Here's a few blurbs from the first article... (both articles found on MarketWatch.com)
Realtors' group calls on Obama to adopt housing stimulus measures
That's part of the headline to the article... wow... NAR is testing my will to remain a member quite a bit these days. First asking members to support the (now failing) bailout, and now running to a new president looking for a handout. Sad.
On to other bits...
Ian Shepherdson, chief U.S. economist at High Frequency Economics, noted that the drop in October sales didn't breach the "gentle upward trend" in sales.
But he pointed out that much of the activity is now related to foreclosures.
Along these lines, the NAR estimates that 45% of all transactions are tied to properties in foreclosure.
Our local market is above the pace based on the latest reports from the last few months here at MOCO.
Meanwhile, the median sales prices fell 11.3% in the past year to $183,300, the October data showed. This marked the lowest sales price since March 2004.
The local median price was the lowest in Kingman since July of 2004 according to the data I have been tracking (since 2004).
(NAR Chief Economist Lawrence) Yun called on the incoming administration of President-elect Barack Obama to fund a $50 billion stimulus program for housing by lowering interest rates on new mortgages. Essentially, the government would pay points on new mortgages so buyers could qualify for lower rates.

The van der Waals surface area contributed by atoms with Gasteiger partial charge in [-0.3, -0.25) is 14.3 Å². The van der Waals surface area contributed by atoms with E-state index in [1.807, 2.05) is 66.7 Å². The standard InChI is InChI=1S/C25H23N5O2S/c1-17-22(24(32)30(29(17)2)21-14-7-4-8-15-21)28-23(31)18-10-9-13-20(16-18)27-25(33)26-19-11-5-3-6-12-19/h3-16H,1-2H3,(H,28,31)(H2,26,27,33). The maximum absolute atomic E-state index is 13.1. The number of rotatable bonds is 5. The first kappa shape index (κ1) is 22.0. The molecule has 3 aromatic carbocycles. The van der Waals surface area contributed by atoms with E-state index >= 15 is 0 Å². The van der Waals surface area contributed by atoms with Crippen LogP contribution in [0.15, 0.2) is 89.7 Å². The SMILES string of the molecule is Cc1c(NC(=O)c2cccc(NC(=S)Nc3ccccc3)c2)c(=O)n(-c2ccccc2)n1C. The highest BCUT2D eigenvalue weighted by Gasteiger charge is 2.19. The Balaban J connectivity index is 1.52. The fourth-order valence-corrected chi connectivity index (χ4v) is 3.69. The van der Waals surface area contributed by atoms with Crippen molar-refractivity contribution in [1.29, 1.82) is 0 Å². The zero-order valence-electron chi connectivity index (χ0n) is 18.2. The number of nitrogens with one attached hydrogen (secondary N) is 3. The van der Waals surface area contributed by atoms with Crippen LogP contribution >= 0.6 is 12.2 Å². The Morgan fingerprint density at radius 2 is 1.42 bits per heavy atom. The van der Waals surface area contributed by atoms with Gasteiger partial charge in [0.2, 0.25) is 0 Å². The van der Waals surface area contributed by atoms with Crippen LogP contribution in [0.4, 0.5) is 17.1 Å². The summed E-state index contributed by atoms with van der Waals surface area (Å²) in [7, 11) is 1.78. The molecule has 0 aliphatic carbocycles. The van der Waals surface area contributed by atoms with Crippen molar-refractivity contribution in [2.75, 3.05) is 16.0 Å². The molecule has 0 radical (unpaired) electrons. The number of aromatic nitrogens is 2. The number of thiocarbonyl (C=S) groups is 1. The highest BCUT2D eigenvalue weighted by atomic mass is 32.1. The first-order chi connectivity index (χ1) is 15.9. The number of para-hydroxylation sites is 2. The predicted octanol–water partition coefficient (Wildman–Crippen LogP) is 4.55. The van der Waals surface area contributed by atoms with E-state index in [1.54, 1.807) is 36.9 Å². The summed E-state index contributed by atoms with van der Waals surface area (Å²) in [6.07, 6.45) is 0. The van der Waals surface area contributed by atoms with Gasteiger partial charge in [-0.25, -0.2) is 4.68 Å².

In addition, the NAR would support direct purchases of long-term mortgages in the open market to bring down long-term mortgage rates, Yun said.
I'm just not in the mood for this.
The other article, linked here, is a wrap up from last month that the Case-Shiller group tracks.
Home prices in 20 major U.S. cities dropped 1.8% in September from the prior month, and they fell a record 17.4% on a year-over-year basis, according to the Case-Shiller home price index published Tuesday by Standard & Poor's.
Shouldn't be a shock.
Here's how prices in the 20 cities performed in the past year:
Phoenix, down 31.9%; Las Vegas, down 31.3%; Miami, down 28.4%; San Francisco, down 29.5%; Los Angeles, down 27.6%; San Diego, down 26.3%; Detroit, down 18.6%; Tampa, down 18.5%, Washington, down 17.2%; Minneapolis, down 14.4%; Chicago, down 10.1%; Seattle, down 9.8%; Atlanta, down 9.5%; Portland, down 8.6%; New York, down 7.3%; Cleveland, down 6.4%; Boston, down 5.7%; Denver, down 5.4%; Charlotte, down 3.5%; Dallas, down 2.7%.
Emphasis mine above as a reminder that we are located in between both bolded locations.